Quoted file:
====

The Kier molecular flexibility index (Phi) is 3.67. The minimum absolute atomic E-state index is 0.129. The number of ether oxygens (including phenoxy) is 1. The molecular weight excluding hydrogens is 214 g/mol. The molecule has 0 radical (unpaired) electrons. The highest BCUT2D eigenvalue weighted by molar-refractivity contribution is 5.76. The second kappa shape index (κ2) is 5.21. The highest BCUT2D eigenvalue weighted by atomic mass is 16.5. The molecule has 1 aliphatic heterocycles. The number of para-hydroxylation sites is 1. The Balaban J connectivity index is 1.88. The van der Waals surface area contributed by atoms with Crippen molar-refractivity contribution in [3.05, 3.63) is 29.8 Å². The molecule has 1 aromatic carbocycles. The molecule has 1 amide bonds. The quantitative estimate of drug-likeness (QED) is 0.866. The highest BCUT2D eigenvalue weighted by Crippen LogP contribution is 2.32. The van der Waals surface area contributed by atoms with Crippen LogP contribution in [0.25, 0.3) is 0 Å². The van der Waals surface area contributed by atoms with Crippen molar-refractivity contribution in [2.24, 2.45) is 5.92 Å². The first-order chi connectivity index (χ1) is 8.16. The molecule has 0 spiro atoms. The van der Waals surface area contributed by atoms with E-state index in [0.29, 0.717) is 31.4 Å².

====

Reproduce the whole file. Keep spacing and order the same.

The Kier molecular flexibility index (Phi) is 3.67. The minimum absolute atomic E-state index is 0.129. The number of ether oxygens (including phenoxy) is 1. The molecular weight excluding hydrogens is 214 g/mol. The molecule has 0 radical (unpaired) electrons. The highest BCUT2D eigenvalue weighted by molar-refractivity contribution is 5.76. The second kappa shape index (κ2) is 5.21. The highest BCUT2D eigenvalue weighted by atomic mass is 16.5. The molecule has 1 aliphatic heterocycles. The number of para-hydroxylation sites is 1. The Balaban J connectivity index is 1.88. The van der Waals surface area contributed by atoms with Crippen molar-refractivity contribution in [3.05, 3.63) is 29.8 Å². The molecule has 1 aromatic carbocycles. The molecule has 1 amide bonds. The quantitative estimate of drug-likeness (QED) is 0.866. The highest BCUT2D eigenvalue weighted by Crippen LogP contribution is 2.32. The van der Waals surface area contributed by atoms with Crippen LogP contribution in [0.25, 0.3) is 0 Å². The van der Waals surface area contributed by atoms with Crippen molar-refractivity contribution in [2.24, 2.45) is 5.92 Å². The first-order chi connectivity index (χ1) is 8.16. The molecule has 0 spiro atoms. The van der Waals surface area contributed by atoms with E-state index in [0.29, 0.717) is 31.4 Å².